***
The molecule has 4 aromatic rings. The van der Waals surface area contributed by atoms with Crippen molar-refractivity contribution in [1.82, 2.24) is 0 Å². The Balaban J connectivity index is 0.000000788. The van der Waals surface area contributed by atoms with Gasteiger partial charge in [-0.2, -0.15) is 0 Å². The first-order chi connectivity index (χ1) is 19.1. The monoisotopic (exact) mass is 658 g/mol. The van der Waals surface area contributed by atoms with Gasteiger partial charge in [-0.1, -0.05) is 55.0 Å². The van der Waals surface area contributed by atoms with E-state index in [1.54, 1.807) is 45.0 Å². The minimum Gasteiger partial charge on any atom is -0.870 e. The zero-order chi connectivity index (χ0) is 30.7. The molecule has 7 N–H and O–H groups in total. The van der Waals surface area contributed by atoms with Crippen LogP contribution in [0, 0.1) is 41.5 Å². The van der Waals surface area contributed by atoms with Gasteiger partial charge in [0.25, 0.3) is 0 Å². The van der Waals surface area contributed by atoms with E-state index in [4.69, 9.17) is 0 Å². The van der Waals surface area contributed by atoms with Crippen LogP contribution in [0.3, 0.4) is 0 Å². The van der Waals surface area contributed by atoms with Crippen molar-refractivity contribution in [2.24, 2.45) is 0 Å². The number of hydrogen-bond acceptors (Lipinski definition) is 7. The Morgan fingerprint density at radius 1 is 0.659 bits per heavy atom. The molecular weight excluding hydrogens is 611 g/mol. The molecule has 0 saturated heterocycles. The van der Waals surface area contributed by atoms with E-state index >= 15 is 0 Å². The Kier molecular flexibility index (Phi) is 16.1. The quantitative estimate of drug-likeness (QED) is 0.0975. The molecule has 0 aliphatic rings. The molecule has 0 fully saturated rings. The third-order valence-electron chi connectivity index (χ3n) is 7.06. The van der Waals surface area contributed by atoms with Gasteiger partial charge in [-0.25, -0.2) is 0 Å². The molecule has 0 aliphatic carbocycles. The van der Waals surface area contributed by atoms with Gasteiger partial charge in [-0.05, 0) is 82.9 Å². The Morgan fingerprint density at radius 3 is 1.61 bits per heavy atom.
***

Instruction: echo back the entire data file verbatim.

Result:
The molecule has 4 aromatic rings. The van der Waals surface area contributed by atoms with Crippen molar-refractivity contribution in [1.82, 2.24) is 0 Å². The Balaban J connectivity index is 0.000000788. The van der Waals surface area contributed by atoms with Gasteiger partial charge in [-0.2, -0.15) is 0 Å². The first-order chi connectivity index (χ1) is 19.1. The monoisotopic (exact) mass is 658 g/mol. The van der Waals surface area contributed by atoms with Gasteiger partial charge in [-0.1, -0.05) is 55.0 Å². The van der Waals surface area contributed by atoms with E-state index in [1.54, 1.807) is 45.0 Å². The minimum Gasteiger partial charge on any atom is -0.870 e. The zero-order chi connectivity index (χ0) is 30.7. The molecule has 7 N–H and O–H groups in total. The van der Waals surface area contributed by atoms with Crippen LogP contribution in [0, 0.1) is 41.5 Å². The van der Waals surface area contributed by atoms with Gasteiger partial charge in [0.25, 0.3) is 0 Å². The van der Waals surface area contributed by atoms with E-state index in [4.69, 9.17) is 0 Å². The van der Waals surface area contributed by atoms with Crippen LogP contribution in [0.3, 0.4) is 0 Å². The van der Waals surface area contributed by atoms with Crippen molar-refractivity contribution in [2.24, 2.45) is 0 Å². The number of hydrogen-bond acceptors (Lipinski definition) is 7. The Morgan fingerprint density at radius 1 is 0.659 bits per heavy atom. The molecular weight excluding hydrogens is 611 g/mol. The molecule has 0 saturated heterocycles. The van der Waals surface area contributed by atoms with E-state index >= 15 is 0 Å². The Kier molecular flexibility index (Phi) is 16.1. The quantitative estimate of drug-likeness (QED) is 0.0975. The molecule has 0 aliphatic rings. The molecule has 0 fully saturated rings. The third-order valence-electron chi connectivity index (χ3n) is 7.06. The van der Waals surface area contributed by atoms with Gasteiger partial charge in [-0.25, -0.2) is 0 Å². The molecule has 0 aliphatic carbocycles. The van der Waals surface area contributed by atoms with Gasteiger partial charge in [-0.05, 0) is 82.9 Å². The Morgan fingerprint density at radius 3 is 1.61 bits per heavy atom.